70 years ago on the bank of the River Velikaya, south-east from Ostrov, battles began in which for the first time during World War II both largest units of the Latvian Legion fought shoulder to shoulder — 15th division and 2nd brigade (later renamed as 19th division).
In the battles of 16-18 March, 1944, which took place only 40 kilometres to the East from the border of Latvia, Latvians managed to overpower the resistance of the enemy and to seize the strategically important highland "93.4".
In order to commemorate and honour the victims of this battle and other battles, in 1952 the Central Board of the organisation of the Latvian soldiers "Daugavas Vanagi" adopted a decision to declare 16 March as the Remembrance Day of the Latvian Legion.
March 16 for Latvians in exile became the day when former legionnaires together with friends and relatives commemorated the fallen, the missing, the injured, as well as war prisoners. The annual event was organised in all largest Latvian communities where divisions of "Daugavas Vanagi" operated actively. Traditionally a public worship, a church service, a moment of silence, a visit to cemetery, a ceremonial event and a social event were organised on the commemoration day.
Similar traditions appeared also in Latvia since 1990 and until 1998 - the worship in church and procession to the Freedom Monument did not cause broad resonance within the society. However, everything changed in 1998 when in the beginning of March a protest of seniors and resonance created upon breaking up the protest participants, caused a series of events resulting in the gathering of several hundreds of people on 16 March at the Freedom Monument and miscalling legionnaires "fascists" and "murderers".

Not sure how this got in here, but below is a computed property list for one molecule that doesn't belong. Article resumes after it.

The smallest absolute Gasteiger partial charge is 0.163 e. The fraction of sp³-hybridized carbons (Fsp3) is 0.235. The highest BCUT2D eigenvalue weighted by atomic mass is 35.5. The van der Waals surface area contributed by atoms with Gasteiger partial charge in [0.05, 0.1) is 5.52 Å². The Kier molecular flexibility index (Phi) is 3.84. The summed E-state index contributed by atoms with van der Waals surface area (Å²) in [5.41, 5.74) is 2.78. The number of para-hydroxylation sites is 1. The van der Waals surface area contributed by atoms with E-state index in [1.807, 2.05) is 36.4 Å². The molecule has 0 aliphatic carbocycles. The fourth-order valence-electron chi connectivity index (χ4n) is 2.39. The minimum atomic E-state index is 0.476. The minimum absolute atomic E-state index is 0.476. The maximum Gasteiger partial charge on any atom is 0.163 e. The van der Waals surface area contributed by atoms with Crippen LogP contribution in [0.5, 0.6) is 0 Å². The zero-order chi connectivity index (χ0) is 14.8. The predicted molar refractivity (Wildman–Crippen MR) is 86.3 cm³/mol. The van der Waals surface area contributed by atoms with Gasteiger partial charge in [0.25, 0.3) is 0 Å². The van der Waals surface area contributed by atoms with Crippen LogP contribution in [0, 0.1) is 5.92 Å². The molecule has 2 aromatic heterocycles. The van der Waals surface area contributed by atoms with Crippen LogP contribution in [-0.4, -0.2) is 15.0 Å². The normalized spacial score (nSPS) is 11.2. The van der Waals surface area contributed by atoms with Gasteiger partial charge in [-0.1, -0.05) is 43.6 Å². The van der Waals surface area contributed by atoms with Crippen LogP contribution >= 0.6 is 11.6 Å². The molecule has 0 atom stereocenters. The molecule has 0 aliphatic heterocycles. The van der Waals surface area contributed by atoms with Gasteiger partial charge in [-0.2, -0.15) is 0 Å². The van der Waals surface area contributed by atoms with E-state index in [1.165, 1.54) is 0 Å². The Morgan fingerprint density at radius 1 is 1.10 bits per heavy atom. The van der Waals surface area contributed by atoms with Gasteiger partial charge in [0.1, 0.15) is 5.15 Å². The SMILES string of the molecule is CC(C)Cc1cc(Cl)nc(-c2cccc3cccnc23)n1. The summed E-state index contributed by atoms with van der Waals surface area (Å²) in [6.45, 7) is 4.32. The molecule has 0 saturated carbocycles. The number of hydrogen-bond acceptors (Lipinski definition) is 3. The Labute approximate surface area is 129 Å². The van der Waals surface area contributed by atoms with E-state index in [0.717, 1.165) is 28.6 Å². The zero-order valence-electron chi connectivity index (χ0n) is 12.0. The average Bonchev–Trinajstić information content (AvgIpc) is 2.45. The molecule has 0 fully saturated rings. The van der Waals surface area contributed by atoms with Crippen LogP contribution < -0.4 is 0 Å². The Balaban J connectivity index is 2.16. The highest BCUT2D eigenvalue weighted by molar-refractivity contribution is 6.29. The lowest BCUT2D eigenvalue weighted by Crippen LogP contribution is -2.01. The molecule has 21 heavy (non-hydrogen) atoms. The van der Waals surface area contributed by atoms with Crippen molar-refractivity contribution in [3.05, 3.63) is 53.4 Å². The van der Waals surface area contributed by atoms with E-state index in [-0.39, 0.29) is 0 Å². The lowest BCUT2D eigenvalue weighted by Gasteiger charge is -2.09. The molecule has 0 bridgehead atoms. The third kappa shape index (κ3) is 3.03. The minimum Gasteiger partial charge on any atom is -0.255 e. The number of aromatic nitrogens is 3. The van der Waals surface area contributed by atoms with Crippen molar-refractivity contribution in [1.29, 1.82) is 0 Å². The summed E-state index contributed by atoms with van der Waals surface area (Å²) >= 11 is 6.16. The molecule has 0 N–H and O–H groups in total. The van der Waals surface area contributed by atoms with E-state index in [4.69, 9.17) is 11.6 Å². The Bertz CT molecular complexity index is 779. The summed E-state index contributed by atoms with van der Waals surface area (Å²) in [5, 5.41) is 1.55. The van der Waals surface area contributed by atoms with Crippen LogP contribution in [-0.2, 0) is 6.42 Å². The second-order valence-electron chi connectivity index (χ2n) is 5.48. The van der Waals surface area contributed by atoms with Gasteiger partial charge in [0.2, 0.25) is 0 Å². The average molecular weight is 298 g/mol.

In the upcoming years these events escalated and gained international resonance. These events still pose crucial questions within the context of the history of the Latvian Legion: Were legionnaires volunteers? Were they Nazi? Did legionnaires participate in holocaust? What were they fighting for?
Were legionnaires volunteers?
An absolute majority of legionnaires were mobilised, even though officially everywhere they were characterised as "volunteers". Thereby the authorities of the German occupation tried to conceal the violation of international laws, because in accordance with the Hague Convention of 1907, the invader is not entitled to call in the inhabitants of the occupied country in its military forces. The principle of voluntary participation for a long period of time was reflected in the names of the legion units — Latvian SS Volunteer Legion, 15th Latvian SS Volunteer Division, 15th Latvian SS Volunteer Artillery Regiment, etc.
From March 1943 until September 1944, five major mobilisation campaigns were held in Latvia. Initially Germans substantiated this campaign with rules about the introduction of a mandatory work obligation in the occupied regions in the East, but later on it referred to the Law of Military Service of Latvia. Overall 110-115 thousand residents of Latvia served in the legion. About a tenth of these people could have been volunteers.
Were they Nazi?
Even though formally the Latvian Legion was under the subordination of the SS organisation and its leader H. Himmler, actually the legion was a regular component of the German military forces that fought against the Red Army in the front. No legionnaire has ever been part of the German National Socialist Workers' Party. None of them was part of the elitist German SS organisation.
In autumn 1946, the International Nuremberg Military Tribunal declared SS as a criminal organisation and found its members guilty in crimes against humanity if they had been aware of the criminal nature of the organisation and participated in crime commitment.